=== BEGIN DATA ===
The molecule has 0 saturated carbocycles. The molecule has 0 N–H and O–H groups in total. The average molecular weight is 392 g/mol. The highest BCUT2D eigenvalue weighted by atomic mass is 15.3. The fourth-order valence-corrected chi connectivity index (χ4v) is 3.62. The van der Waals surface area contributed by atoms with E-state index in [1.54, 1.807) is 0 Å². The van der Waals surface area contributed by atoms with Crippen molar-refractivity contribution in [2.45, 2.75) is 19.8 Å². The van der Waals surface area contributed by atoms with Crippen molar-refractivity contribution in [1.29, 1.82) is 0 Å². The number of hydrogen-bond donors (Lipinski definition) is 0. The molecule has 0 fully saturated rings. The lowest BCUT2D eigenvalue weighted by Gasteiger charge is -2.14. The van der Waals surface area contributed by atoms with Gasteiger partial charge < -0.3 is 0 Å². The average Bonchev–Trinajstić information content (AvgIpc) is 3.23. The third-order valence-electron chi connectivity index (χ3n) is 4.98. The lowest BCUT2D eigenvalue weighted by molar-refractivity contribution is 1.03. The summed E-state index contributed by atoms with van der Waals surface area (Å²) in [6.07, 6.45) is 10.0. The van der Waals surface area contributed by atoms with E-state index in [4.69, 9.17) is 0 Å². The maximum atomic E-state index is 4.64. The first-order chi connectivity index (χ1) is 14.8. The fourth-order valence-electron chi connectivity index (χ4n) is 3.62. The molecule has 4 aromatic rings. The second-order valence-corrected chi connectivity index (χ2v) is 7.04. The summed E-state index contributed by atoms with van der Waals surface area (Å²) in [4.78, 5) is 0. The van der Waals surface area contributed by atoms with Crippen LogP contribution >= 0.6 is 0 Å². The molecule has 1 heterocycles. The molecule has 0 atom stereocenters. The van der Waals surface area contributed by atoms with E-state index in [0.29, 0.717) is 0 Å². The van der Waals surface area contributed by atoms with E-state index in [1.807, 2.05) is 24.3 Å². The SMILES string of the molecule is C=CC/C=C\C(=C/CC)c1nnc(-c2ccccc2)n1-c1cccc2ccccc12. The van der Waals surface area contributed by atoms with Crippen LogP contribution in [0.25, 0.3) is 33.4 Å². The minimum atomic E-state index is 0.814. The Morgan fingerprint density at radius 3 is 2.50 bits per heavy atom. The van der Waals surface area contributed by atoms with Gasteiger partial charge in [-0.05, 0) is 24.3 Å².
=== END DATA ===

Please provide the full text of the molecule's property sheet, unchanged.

The molecule has 0 saturated carbocycles. The molecule has 0 N–H and O–H groups in total. The average molecular weight is 392 g/mol. The highest BCUT2D eigenvalue weighted by atomic mass is 15.3. The fourth-order valence-corrected chi connectivity index (χ4v) is 3.62. The van der Waals surface area contributed by atoms with E-state index in [1.54, 1.807) is 0 Å². The van der Waals surface area contributed by atoms with Crippen molar-refractivity contribution in [2.45, 2.75) is 19.8 Å². The van der Waals surface area contributed by atoms with Crippen molar-refractivity contribution in [1.29, 1.82) is 0 Å². The number of hydrogen-bond donors (Lipinski definition) is 0. The molecule has 0 fully saturated rings. The lowest BCUT2D eigenvalue weighted by Gasteiger charge is -2.14. The van der Waals surface area contributed by atoms with Gasteiger partial charge < -0.3 is 0 Å². The average Bonchev–Trinajstić information content (AvgIpc) is 3.23. The third-order valence-electron chi connectivity index (χ3n) is 4.98. The lowest BCUT2D eigenvalue weighted by molar-refractivity contribution is 1.03. The summed E-state index contributed by atoms with van der Waals surface area (Å²) in [6.07, 6.45) is 10.0. The van der Waals surface area contributed by atoms with E-state index in [4.69, 9.17) is 0 Å². The maximum atomic E-state index is 4.64. The first-order chi connectivity index (χ1) is 14.8. The fourth-order valence-electron chi connectivity index (χ4n) is 3.62. The molecule has 4 aromatic rings. The second-order valence-corrected chi connectivity index (χ2v) is 7.04. The summed E-state index contributed by atoms with van der Waals surface area (Å²) in [4.78, 5) is 0. The van der Waals surface area contributed by atoms with Crippen LogP contribution >= 0.6 is 0 Å². The molecule has 1 heterocycles. The molecule has 0 atom stereocenters. The van der Waals surface area contributed by atoms with E-state index in [0.29, 0.717) is 0 Å². The van der Waals surface area contributed by atoms with E-state index in [1.807, 2.05) is 24.3 Å². The SMILES string of the molecule is C=CC/C=C\C(=C/CC)c1nnc(-c2ccccc2)n1-c1cccc2ccccc12. The van der Waals surface area contributed by atoms with Crippen LogP contribution in [0.25, 0.3) is 33.4 Å². The minimum atomic E-state index is 0.814. The Morgan fingerprint density at radius 3 is 2.50 bits per heavy atom. The van der Waals surface area contributed by atoms with Gasteiger partial charge in [-0.05, 0) is 24.3 Å².